The U.S. just seized over $3 billion in Bitcoin, the second-highest amount of criminal cash ever
The U.S. Department of Justice (DOJ) just announced that it seized about $3.36 billion in stolen Bitcoin during a previously unannounced 2021 raid, which has ties to the infamous 2016 breach of the cryptocurrency exchange Bitfinex.
'Some of the stolen bitcoin was hidden inside a popcorn container in a bathroom cupboard'
During the raid, which was on James Zhong's home, the DOJ reportedly discovered approximately 50,676 Bitcoin worth over $3.36 billion, the second-largest financial seizure by federal law enforcement to date. According to the DOJ, the police took it on November 9, 2021, when they searched his home in Gainesville, Georgia.
According to an affidavit signed by IRS special agent Trevor McAleenan, Some of the stolen bitcoin was hidden inside a popcorn container in a bathroom cupboard.
Zhong admitted guilt to the charge of wire fraud, which carries a possible 20-year jail term.
A theft facilitated by the sale of illegal drugs on the dark web
Authorities claim that Zhong stole Bitcoin from the Silk Road dark web marketplace, where drugs and other criminal goods were bought and sold using Bitcoin.
Ross Ulbricht, the man who founded Silk Road, was found guilty on seven charges of facilitating the sale of illegal drugs using Bitcoin in 2015. He was given a life sentence and lost his 2017 appeal.
Zhong utilized a "sophisticated strategy," according to Special Agent in Charge Tyler Hatcher of the Internal Revenue Service's Criminal Investigation, to steal the Bitcoin from Silk Road. According to the press release, Zhong set up nine phony accounts on Silk Road in September 2012 and funded each one with 200–2,000 Bitcoin.
The marketplace's withdrawal-processing system was duped into releasing almost 50,000 Bitcoin into his accounts after he immediately started over 140 transactions. Zhong subsequently moved the Bitcoin into a number of his wallet accounts.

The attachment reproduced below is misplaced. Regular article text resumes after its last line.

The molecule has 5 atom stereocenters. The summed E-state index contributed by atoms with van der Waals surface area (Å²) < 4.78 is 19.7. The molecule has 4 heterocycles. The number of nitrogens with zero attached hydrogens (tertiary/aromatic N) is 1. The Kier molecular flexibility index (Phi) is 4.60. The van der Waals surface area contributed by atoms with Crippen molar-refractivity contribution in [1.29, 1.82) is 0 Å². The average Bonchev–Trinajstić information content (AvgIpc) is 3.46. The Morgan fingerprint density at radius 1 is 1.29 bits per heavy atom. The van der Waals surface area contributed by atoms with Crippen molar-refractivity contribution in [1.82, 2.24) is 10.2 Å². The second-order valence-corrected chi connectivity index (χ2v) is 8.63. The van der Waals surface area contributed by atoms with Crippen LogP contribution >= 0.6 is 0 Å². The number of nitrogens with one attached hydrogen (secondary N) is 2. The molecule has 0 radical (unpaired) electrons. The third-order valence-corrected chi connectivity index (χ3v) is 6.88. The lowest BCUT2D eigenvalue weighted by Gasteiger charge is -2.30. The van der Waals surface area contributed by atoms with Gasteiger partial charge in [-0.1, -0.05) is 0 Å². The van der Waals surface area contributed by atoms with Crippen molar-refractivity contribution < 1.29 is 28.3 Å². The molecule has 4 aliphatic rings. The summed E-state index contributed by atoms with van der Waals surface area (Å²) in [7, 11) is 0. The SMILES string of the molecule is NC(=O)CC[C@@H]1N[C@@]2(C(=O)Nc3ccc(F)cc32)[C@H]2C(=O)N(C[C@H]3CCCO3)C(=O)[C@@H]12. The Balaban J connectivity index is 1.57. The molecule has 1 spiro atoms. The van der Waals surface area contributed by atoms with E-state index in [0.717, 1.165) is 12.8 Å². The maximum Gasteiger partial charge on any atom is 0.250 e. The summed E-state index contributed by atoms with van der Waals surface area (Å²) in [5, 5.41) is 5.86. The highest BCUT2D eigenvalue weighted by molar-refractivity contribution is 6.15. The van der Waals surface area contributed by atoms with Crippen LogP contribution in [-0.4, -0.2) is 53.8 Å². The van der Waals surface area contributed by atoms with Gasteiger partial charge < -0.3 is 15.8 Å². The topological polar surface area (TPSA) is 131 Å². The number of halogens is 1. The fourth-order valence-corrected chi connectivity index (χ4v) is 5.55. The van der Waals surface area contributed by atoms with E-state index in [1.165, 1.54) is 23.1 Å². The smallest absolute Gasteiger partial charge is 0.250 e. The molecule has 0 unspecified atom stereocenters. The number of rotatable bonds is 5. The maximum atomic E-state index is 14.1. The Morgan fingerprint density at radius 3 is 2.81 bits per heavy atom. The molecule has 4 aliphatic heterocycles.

Blockchain analysis and 'good old-fashioned' police work solved decade-long mystery
Law enforcement and blockchain analytic professionals were able to reclaim more than 50,000 Bitcoins from Zhong thanks to blockchain analysis and good old-fashioned police work.
“For almost ten years, the whereabouts of this massive chunk of missing Bitcoin had ballooned into an over $3.3 billion mystery,” U.S. Attorney Damian Williams claimed in a press release.
The Southern District of New York claims that Zhong carried out the hack by exploiting the market's flaws.
Zhong was accused of wire fraud by the prosecution, and on Nov .04 he entered a guilty plea. Following court records, he was released the same day after posting a $310,000 bail. Federal law enforcement seized all his digital assets in addition to $661,900 in cash, some silver and gold bars, and other items from his safe. Zhong was additionally compelled to sell his holdings in a real estate company.
Michael Bachner, Zhong's attorney, said that his client had "virtually" returned all of the Bitcoin. “Mr Zhong is extremely remorseful for his conduct that occurred over ten years ago when he was just 22,” Bachner said in a statement.
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